Day 7: The first of many big blows.
I woke up this morning to find that my beloved yoga studio, Semperviva Yoga, has closed its doors permanently as a result of the financial devastation brought on by the coronavirus.
This is a crush to my psyche, as no place in my daily life provided me more relief and more growth as an individual on a spiritual journey. It was my temple, my community. On the mat, I dealt with a crippling major depression, recovered (it actually saved my life) from a devastating work situation and guided me on the path to founding my own writing academy. It was there where I met and cultivated some of the most important relationships in my life. And it is now gone.
What do I do?
I’m sobbing. I’m panicked. I’m rushing to reach out to the lovely women who are an intimate part of my circle, light bringers, spiritual guides who give all they have to bring us together on the mat. How do I recreate that community? How do I find my space? How do I do this on my own? How do I support them, make sure they can pay rent, feed their families?
I am stricken with devastation, immobilized, petrified that the landslide of loss has hit in real time.
When I was a child, I had a recurring dream of me as a little blonde-haired, blue-eyed girl who stood in the mirror. There, I lingered, fascinated by the single sparkling diamond of light that hung on a delicate chain around my neck.
For a moment, all was peaceful.
Then, from nowhere, a brown mass would flood in from the darkness and engulf me, smothering me until all of the light vanished and I could no longer speak.
I was silenced by a force beyond my control and left at the very edge of death, gasping for life but never fully dying.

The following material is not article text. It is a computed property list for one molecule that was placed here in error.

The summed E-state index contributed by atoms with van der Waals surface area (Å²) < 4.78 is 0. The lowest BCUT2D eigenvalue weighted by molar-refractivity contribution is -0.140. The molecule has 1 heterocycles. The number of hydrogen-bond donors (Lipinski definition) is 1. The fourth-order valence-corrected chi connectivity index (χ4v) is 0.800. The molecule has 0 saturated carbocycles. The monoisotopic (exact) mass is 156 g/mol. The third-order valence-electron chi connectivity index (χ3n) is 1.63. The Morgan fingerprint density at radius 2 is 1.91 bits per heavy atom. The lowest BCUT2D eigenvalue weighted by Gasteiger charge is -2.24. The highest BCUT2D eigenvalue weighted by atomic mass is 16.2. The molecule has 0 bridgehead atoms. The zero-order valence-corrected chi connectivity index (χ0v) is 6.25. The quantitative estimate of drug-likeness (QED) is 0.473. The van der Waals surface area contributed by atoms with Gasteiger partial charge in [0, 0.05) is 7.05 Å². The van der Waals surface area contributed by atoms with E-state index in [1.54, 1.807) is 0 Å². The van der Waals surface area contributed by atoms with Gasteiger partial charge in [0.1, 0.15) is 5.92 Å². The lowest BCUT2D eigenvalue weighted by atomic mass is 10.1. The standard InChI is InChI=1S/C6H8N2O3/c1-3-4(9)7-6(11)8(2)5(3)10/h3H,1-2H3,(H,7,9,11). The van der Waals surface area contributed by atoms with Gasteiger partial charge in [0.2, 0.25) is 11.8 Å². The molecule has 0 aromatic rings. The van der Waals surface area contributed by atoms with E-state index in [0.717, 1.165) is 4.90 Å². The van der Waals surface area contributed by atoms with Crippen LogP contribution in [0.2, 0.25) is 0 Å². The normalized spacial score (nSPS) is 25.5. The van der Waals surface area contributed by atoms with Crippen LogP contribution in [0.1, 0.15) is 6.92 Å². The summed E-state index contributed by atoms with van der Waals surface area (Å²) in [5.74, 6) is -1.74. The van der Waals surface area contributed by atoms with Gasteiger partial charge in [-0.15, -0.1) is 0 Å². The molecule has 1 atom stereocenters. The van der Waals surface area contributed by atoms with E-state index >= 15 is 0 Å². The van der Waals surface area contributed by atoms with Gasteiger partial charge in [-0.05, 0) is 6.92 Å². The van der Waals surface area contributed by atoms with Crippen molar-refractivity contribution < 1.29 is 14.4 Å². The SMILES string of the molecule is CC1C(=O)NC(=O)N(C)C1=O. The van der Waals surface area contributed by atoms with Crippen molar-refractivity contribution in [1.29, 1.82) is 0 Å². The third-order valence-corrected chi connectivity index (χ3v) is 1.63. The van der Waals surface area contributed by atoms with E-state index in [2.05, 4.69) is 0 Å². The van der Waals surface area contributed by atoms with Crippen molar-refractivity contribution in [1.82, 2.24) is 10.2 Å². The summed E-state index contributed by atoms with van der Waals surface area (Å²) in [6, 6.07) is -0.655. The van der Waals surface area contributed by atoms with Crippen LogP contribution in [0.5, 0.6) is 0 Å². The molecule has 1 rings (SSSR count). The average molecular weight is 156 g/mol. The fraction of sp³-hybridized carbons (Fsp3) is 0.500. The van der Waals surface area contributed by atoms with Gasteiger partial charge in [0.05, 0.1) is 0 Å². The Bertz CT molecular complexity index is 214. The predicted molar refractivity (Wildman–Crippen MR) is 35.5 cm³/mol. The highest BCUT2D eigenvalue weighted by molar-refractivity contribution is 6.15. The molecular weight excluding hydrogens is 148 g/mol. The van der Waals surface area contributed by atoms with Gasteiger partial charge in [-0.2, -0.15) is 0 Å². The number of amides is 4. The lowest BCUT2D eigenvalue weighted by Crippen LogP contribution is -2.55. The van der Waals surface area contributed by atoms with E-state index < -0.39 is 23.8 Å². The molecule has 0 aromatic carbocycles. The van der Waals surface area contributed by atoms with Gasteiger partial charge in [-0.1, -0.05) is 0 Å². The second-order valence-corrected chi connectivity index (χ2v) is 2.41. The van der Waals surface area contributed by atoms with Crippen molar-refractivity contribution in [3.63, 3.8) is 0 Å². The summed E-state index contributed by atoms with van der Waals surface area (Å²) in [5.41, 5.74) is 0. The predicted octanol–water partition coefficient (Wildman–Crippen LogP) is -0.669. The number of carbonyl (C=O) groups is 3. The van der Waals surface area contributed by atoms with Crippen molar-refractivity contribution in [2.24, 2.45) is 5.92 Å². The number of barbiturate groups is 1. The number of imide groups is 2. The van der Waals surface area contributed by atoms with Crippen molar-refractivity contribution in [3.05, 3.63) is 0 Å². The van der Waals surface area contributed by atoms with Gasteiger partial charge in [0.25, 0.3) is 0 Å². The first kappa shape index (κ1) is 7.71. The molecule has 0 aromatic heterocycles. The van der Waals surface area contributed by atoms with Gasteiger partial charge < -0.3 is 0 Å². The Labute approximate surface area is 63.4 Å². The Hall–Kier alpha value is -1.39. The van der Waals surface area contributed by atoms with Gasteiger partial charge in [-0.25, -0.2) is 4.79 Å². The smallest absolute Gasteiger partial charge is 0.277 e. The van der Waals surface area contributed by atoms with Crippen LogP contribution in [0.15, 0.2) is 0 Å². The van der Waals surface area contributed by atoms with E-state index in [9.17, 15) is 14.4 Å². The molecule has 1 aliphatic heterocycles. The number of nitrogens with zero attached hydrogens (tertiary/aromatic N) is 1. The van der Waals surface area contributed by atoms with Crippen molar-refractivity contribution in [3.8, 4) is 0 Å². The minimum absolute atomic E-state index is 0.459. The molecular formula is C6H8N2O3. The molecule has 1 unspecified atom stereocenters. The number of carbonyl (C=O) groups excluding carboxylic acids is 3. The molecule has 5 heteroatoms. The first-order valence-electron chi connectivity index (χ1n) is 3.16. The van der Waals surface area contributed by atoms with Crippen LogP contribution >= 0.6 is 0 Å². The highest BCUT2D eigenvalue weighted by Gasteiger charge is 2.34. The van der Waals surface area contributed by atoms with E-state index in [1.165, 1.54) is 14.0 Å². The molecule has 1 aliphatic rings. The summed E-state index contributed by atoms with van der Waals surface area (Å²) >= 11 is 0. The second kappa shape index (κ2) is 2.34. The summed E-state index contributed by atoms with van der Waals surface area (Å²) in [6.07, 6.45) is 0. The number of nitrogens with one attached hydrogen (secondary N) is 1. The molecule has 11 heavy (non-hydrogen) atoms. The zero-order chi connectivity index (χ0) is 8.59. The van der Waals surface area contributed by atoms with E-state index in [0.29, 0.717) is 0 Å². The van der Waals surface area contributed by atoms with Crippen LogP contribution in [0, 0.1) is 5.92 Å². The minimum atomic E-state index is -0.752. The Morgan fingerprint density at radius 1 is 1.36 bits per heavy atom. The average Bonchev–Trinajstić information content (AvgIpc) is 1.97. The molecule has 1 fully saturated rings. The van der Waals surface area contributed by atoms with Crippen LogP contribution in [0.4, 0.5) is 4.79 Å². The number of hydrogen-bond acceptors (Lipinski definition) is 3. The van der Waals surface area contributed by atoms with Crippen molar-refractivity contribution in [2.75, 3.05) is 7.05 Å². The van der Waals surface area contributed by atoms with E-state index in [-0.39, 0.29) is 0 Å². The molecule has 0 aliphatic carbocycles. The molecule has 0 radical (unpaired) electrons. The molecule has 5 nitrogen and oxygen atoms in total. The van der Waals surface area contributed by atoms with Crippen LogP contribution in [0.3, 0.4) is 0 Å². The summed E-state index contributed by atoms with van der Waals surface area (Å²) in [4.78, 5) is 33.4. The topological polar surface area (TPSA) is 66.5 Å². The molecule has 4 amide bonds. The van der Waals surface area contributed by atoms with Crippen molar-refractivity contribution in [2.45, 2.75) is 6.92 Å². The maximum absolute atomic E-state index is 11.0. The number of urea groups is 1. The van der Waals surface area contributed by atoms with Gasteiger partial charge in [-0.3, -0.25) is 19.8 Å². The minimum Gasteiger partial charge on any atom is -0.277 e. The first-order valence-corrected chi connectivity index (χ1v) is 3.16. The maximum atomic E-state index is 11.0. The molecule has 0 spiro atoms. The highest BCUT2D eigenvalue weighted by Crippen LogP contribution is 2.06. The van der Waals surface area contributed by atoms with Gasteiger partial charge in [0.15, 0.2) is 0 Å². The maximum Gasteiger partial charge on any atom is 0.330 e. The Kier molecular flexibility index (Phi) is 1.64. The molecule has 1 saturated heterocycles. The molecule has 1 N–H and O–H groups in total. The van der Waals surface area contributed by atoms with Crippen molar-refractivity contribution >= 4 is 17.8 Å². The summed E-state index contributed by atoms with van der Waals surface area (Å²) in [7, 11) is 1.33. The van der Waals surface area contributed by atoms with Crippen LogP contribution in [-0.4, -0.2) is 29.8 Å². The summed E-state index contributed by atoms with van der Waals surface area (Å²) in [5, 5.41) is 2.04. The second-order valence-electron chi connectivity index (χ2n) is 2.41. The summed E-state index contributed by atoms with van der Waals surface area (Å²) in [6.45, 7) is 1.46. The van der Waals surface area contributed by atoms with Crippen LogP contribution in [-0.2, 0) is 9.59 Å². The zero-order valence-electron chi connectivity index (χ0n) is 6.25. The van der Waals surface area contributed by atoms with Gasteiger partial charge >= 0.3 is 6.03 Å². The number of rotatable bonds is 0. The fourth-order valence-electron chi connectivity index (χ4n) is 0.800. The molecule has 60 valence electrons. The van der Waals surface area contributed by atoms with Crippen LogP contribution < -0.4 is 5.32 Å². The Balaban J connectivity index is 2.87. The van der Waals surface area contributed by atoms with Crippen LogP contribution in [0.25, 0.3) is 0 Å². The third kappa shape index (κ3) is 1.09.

I had it for years and years and only after my time on the mat did I begin to understand that it is the dream that represents my greatest fear, that I might end up voiceless and left to die without anyone knowing.
It was, in fact, my childhood fear of abandonment and inability to provide for my own security while the people around me struggled to provide there own.
I know it as my metaphorical landslide of loss and that little girl has risen up in me this morning, screaming to save her from the unknown.
I want to banish her, to get her the hell away from me because I can barely actually breathe right now, but I cannot. Her voice is my own. If I silence her, I deny myself.
I hear the voices from Beyond calling me to action right now, right here, to bolster a space that brings us the breath of life, to lift the voices growing quiet as the losses of the world flood in and overtake us.
If our temples, our churches, our synagogues were forced to close, we’d move to preserve them. Now is the time to fling the doors open and in the midst of loss let the light flood in, let the voices rise up.
For me, right now, it is about honouring that terrified little girl inside who cannot breathe, who believes herself to be at the edge of death with no hope.
In this moment, I am taking her hand and saying to her, “I see you, sweet girl. I feel all that you feel. I honour all that you fear. Now, as crone and babe, we walk together into this absolutely uncharted place in our lives. I cannot promise we will be safe from others. I cannot promise we will not face so much more in the wake of the world we once knew dropping away, calcifying, and re-emerging anew. However, I can promise you, sweet girl, that you are nowhere near death and the malignant mass threatening you from the darkness has no power over either of us. Baby girl, you are loved and never ever alone. Take my hand and let’s walk into this frontier as warriors together.”
(this spectacular piece of art is by Eva Campbell at https://evitaworks.com/)